Brown rejects coal divestment
This past Sunday, Brown University president Christina Paxson released a letter to the University Community saying the Brown University Corporation had decided not to divest from coal.
The letter comes in the wake of a battle fought by student-group Brown Divest Coal, who sat down with the Corporation to discuss divestment last May. The group’s cause was endorsed by the University’s Advisory Committee on Corporate Responsibility in Investment Policies.
However, following the establishment by Paxson of an ad-hoc committee to investigate the possibility of divestment, the Corporation voted against the move. Paxson emphasized in the letter that although coal plays a large part in global climate change, it is also desperately needed by populations in many countries.
“I believe that although the social harm is clear, this harm is moderated by the fact that coal is currently necessary for the functioning of the global economy,” she wrote.
She also noted that the symbolism of a prominent university’s divestment isn’t as effective and clear as many have characterized it.
“Divestiture would convey only a nebulous statement — that coal is harmful — without speaking to the technological and policy actions needed to reduce the harm from coal—actions where Brown can make real and important contributions through teaching and research,” she wrote.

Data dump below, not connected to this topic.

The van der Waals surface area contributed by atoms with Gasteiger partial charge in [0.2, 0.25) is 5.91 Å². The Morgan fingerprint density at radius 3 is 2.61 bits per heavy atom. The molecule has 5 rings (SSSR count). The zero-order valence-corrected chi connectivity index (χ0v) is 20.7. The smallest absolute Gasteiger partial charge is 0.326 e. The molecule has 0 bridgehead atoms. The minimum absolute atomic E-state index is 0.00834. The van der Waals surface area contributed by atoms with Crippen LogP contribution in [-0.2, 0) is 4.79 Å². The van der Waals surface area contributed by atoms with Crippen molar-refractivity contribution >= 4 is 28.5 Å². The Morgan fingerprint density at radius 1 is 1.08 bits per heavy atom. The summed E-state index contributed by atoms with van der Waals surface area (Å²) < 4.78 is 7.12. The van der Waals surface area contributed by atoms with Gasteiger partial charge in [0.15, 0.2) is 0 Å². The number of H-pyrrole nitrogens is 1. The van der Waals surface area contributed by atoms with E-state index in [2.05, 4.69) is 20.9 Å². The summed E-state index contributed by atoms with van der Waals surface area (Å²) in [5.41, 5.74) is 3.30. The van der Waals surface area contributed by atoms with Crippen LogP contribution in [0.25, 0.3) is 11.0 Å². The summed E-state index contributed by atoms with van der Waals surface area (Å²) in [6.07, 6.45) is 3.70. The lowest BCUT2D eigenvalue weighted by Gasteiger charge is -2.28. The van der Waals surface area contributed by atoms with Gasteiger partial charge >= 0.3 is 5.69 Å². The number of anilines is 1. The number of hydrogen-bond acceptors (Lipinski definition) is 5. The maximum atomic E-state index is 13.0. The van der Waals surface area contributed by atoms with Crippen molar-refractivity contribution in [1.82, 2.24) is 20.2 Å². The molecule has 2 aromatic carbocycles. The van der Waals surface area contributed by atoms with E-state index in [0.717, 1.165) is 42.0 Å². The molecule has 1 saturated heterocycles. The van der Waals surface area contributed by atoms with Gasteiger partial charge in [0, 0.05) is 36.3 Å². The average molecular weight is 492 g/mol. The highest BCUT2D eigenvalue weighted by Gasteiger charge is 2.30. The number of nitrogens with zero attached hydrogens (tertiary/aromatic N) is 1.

The announcement comes only three weeks after Harvard University President Drew Faust wrote in a letter to the University community that the Harvard Corporation would not be divesting from fossil fuels. In both their letters, Paxson and Faust emphasized the small effect their respective universities’ divestments would have on the fossil fuel industry, noting that divestment is not the correct strategy to have an impact on climate change.
Meanwhile, Fossil Free Yale, currently in its second year, has obtained over 1000 signatures from the Yale community for a petition urging the Yale Corporation to divest from all fossil fuel companies. It is currently urging the YCC to conduct a referendum on undergraduate support.
Currently, none of the eight Ivy League schools has divested from fossil fuels.